People magazine reports that bestselling author James Frey is being accused of making up many of the incidents in his drug- and alcohol-abuse memoir A Million Little Pieces. The book is a pick of Oprah's Book Club. The Smoking Gun website claims that Oprah was conned.
Frey, whose graphic tale topped bestseller lists after being touted by Oprah Winfrey on her talk show, has threatened to sue the online publication over the allegations. In an article titled "The Man Who Conned Oprah," the Smoking Gun claims that Frey, 36, inflated claims about his criminal past, fudged court records and misrepresented his participation in a fatal car accident.
In comments to the site Frey "did, for the first time, admit that he had embellished central details of his criminal career and purported incarceration for 'obvious dramatic reasons' in the nonfiction work," the site says.
As Marianne Sanders, the mother of one of the victims in the auto accident, tells the Smoking Gun: "Everything that I believe he wrote, even about my daughter ... was not an actual, the way the accident happened or anything. I never heard his name in connection with it."
In his book, Frey claims he was questioned by police after the accident and recalls being blamed for the tragedy by Sanders' parents.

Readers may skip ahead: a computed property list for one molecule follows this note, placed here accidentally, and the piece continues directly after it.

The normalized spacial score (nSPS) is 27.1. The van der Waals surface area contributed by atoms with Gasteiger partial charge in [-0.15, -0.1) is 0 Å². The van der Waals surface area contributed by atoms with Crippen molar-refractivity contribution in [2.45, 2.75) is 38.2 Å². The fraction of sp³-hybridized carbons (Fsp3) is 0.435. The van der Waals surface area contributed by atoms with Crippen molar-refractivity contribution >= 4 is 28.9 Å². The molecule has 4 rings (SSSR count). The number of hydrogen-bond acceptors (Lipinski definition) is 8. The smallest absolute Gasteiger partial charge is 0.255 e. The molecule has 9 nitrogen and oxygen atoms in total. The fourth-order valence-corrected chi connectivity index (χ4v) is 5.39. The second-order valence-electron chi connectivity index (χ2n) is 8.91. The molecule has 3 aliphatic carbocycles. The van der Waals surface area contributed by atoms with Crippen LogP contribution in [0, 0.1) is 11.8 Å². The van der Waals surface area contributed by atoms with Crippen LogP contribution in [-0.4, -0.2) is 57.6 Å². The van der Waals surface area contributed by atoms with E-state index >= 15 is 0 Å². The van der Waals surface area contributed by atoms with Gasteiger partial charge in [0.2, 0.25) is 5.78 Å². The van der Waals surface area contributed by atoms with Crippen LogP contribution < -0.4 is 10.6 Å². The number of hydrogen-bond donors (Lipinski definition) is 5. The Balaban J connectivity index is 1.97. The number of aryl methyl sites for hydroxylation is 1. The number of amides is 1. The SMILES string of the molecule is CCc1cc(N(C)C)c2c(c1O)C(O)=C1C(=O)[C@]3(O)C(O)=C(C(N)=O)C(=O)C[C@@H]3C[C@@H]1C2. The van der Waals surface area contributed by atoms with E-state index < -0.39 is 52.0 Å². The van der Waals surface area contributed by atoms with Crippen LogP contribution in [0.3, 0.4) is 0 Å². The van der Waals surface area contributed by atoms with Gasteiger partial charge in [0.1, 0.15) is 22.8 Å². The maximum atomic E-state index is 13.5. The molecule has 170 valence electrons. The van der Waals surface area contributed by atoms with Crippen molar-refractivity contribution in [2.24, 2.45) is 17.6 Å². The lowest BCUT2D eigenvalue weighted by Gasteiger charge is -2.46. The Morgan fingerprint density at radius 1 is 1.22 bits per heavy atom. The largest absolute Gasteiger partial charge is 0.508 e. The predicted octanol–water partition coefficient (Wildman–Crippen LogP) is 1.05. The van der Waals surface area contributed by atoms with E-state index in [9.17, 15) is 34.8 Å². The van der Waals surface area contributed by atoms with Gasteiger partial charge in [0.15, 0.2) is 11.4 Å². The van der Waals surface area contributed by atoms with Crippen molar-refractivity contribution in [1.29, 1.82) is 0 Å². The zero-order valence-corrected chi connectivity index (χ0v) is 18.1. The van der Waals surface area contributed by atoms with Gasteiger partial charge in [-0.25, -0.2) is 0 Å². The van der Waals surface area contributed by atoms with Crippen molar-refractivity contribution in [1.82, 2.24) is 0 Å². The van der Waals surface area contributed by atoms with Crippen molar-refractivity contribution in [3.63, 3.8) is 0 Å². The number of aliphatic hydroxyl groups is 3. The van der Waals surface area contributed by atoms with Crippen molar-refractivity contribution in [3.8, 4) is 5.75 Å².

In a joint statement Monday, the book's hardcover publisher, Doubleday, and paperback publisher, Anchor, said: "We stand in support of our author, James Frey, and his book which has touched the lives of millions of readers."
On his own site, Frey called the Smoking Gun's article "the latest attempt to discredit me."
"So let the haters hate, let the doubters doubt, I stand by my book, and my life, and I won't dignify this bull--- with any sort of further response," Frey wrote.
The Smoking Gun article is called "The Man Who Conned Oprah." We're not sure what prompted The Smoking Gun to go after Frey -- usually the site posts legal indictments and charges in high-profile cases, mug shots of celebrities and the like.